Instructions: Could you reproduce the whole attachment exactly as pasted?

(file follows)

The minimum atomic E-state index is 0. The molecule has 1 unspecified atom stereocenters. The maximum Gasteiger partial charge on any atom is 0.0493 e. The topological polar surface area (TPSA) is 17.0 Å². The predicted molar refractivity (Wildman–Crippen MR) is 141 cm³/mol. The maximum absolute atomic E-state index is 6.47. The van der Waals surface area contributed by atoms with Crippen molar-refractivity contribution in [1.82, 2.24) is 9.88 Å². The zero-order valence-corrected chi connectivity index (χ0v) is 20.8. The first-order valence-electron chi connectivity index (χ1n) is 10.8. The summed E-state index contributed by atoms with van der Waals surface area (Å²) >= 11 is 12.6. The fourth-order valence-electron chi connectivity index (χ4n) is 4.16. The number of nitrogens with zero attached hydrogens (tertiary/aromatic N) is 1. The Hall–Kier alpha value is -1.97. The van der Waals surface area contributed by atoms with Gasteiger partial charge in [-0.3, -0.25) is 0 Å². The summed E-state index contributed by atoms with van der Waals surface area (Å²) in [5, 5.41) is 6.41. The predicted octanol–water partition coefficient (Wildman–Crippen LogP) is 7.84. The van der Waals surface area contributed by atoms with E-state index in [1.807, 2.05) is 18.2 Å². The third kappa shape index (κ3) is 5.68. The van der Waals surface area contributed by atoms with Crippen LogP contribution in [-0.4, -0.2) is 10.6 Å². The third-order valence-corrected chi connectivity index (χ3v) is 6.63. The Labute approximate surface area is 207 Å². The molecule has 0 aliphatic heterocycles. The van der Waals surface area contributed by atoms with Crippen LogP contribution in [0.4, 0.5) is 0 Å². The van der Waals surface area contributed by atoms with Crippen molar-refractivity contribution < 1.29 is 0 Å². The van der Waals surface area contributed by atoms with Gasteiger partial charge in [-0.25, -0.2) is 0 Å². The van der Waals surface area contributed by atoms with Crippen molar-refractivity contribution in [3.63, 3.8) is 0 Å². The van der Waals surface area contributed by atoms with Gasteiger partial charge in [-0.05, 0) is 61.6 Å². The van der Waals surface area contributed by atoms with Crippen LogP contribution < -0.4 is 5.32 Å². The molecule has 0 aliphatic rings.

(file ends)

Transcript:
The minimum atomic E-state index is 0. The molecule has 1 unspecified atom stereocenters. The maximum Gasteiger partial charge on any atom is 0.0493 e. The topological polar surface area (TPSA) is 17.0 Å². The predicted molar refractivity (Wildman–Crippen MR) is 141 cm³/mol. The maximum absolute atomic E-state index is 6.47. The van der Waals surface area contributed by atoms with Crippen molar-refractivity contribution in [1.82, 2.24) is 9.88 Å². The zero-order valence-corrected chi connectivity index (χ0v) is 20.8. The first-order valence-electron chi connectivity index (χ1n) is 10.8. The summed E-state index contributed by atoms with van der Waals surface area (Å²) >= 11 is 12.6. The fourth-order valence-electron chi connectivity index (χ4n) is 4.16. The number of nitrogens with zero attached hydrogens (tertiary/aromatic N) is 1. The Hall–Kier alpha value is -1.97. The van der Waals surface area contributed by atoms with Gasteiger partial charge in [-0.3, -0.25) is 0 Å². The summed E-state index contributed by atoms with van der Waals surface area (Å²) in [5, 5.41) is 6.41. The predicted octanol–water partition coefficient (Wildman–Crippen LogP) is 7.84. The van der Waals surface area contributed by atoms with E-state index in [1.807, 2.05) is 18.2 Å². The third kappa shape index (κ3) is 5.68. The van der Waals surface area contributed by atoms with Crippen LogP contribution in [-0.4, -0.2) is 10.6 Å². The third-order valence-corrected chi connectivity index (χ3v) is 6.63. The Labute approximate surface area is 207 Å². The molecule has 0 aliphatic heterocycles. The van der Waals surface area contributed by atoms with Crippen LogP contribution in [0.4, 0.5) is 0 Å². The van der Waals surface area contributed by atoms with Crippen molar-refractivity contribution < 1.29 is 0 Å². The van der Waals surface area contributed by atoms with Gasteiger partial charge in [-0.25, -0.2) is 0 Å². The van der Waals surface area contributed by atoms with Crippen molar-refractivity contribution in [3.63, 3.8) is 0 Å². The van der Waals surface area contributed by atoms with Gasteiger partial charge in [-0.05, 0) is 61.6 Å². The van der Waals surface area contributed by atoms with Crippen LogP contribution < -0.4 is 5.32 Å². The molecule has 0 aliphatic rings.